“Quiet Quitting”

“Quiet quitting,” “phoning it in,” and “lying flat,” have become social media buzzwords and are more prevalent with employees returning to the workplace post-pandemic. It is called “quiet quitting” because you’re not outright quitting your job, but you’re quitting the idea of going
above and beyond
. It occurs when employees work just enough to keep their paychecks and not get fired. They are still performing their basic duties, but no longer subscribe to the mentality that their work is their life.

Why Quiet Quitting? Employees feel unappreciated. They realize that they went the extra mile, and didn’t receive appreciation, promotions, or raises. Also, new hires were getting more than they were earning for the same work. They turned to “quiet quitting,” which is doing the bare minimum and/or only doing what is in their job descriptions so they would have more time for themselves and their families.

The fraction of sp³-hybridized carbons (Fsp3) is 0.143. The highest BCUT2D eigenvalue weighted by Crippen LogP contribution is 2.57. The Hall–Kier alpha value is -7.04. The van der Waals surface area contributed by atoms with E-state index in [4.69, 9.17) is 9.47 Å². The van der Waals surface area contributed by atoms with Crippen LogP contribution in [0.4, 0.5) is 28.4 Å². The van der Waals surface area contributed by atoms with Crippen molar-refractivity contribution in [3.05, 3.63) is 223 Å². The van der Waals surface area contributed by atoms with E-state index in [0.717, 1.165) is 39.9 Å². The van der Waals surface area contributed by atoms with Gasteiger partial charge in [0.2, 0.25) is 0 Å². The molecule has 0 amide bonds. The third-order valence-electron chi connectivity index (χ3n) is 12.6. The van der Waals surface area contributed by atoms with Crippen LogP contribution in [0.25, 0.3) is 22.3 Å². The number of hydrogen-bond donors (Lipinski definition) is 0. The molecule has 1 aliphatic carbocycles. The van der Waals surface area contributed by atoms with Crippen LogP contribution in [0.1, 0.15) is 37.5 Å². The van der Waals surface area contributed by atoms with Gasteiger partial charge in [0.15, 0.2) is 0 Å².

How can leadership recognize and prevent “quiet quitting?” Do an honest self-assessment. When you asked your team members to do extra work, did you make sure that they felt appreciated, or was it just expected? Ask yourself as a leader: Is the issue with my team, or is it with me and my leadership abilities?

Evaluate your team. Ask them how they feel and then act upon the results. Have open conversations. Managers who value relationships along with results develop employees who are willing to go the extra mile.

Build trust. Do team building. Create positive relationships with your direct reports to improve trust. in addition, allow your people to bring up their concerns and ideas. If you can’t implement an idea, let them know why and make them feel appreciated. Simply being honest with your people and finding common ground helps build mutual trust.

Be consistent. Deliver what you promise. Don’t play favorites. Recognize and reward your people when they have done good work. It will make a difference and they won’t become quiet quitters!


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